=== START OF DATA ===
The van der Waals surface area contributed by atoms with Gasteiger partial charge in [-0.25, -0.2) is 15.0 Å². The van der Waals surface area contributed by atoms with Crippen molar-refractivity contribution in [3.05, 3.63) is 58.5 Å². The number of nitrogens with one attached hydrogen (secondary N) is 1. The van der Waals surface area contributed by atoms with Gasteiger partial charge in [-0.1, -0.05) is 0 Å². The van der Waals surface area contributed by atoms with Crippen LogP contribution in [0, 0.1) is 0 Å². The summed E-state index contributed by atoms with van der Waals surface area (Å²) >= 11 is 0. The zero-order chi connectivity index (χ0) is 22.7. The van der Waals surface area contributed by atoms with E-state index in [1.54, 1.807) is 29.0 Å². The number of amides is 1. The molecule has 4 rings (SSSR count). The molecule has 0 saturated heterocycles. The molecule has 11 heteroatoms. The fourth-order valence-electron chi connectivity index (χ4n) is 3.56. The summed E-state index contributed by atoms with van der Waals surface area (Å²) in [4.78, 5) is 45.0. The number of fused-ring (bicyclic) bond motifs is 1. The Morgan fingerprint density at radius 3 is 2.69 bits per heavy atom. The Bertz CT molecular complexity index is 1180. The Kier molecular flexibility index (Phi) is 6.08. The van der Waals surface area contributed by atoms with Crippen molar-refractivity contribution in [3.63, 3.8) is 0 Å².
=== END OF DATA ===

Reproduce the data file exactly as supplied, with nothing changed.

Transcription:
The van der Waals surface area contributed by atoms with Gasteiger partial charge in [-0.25, -0.2) is 15.0 Å². The van der Waals surface area contributed by atoms with Crippen molar-refractivity contribution in [3.05, 3.63) is 58.5 Å². The number of nitrogens with one attached hydrogen (secondary N) is 1. The van der Waals surface area contributed by atoms with Gasteiger partial charge in [-0.1, -0.05) is 0 Å². The van der Waals surface area contributed by atoms with Crippen LogP contribution in [0, 0.1) is 0 Å². The summed E-state index contributed by atoms with van der Waals surface area (Å²) >= 11 is 0. The zero-order chi connectivity index (χ0) is 22.7. The van der Waals surface area contributed by atoms with E-state index in [1.54, 1.807) is 29.0 Å². The number of amides is 1. The molecule has 4 rings (SSSR count). The molecule has 0 saturated heterocycles. The molecule has 11 heteroatoms. The fourth-order valence-electron chi connectivity index (χ4n) is 3.56. The summed E-state index contributed by atoms with van der Waals surface area (Å²) in [4.78, 5) is 45.0. The number of fused-ring (bicyclic) bond motifs is 1. The Morgan fingerprint density at radius 3 is 2.69 bits per heavy atom. The Bertz CT molecular complexity index is 1180. The Kier molecular flexibility index (Phi) is 6.08. The van der Waals surface area contributed by atoms with Crippen molar-refractivity contribution in [3.63, 3.8) is 0 Å².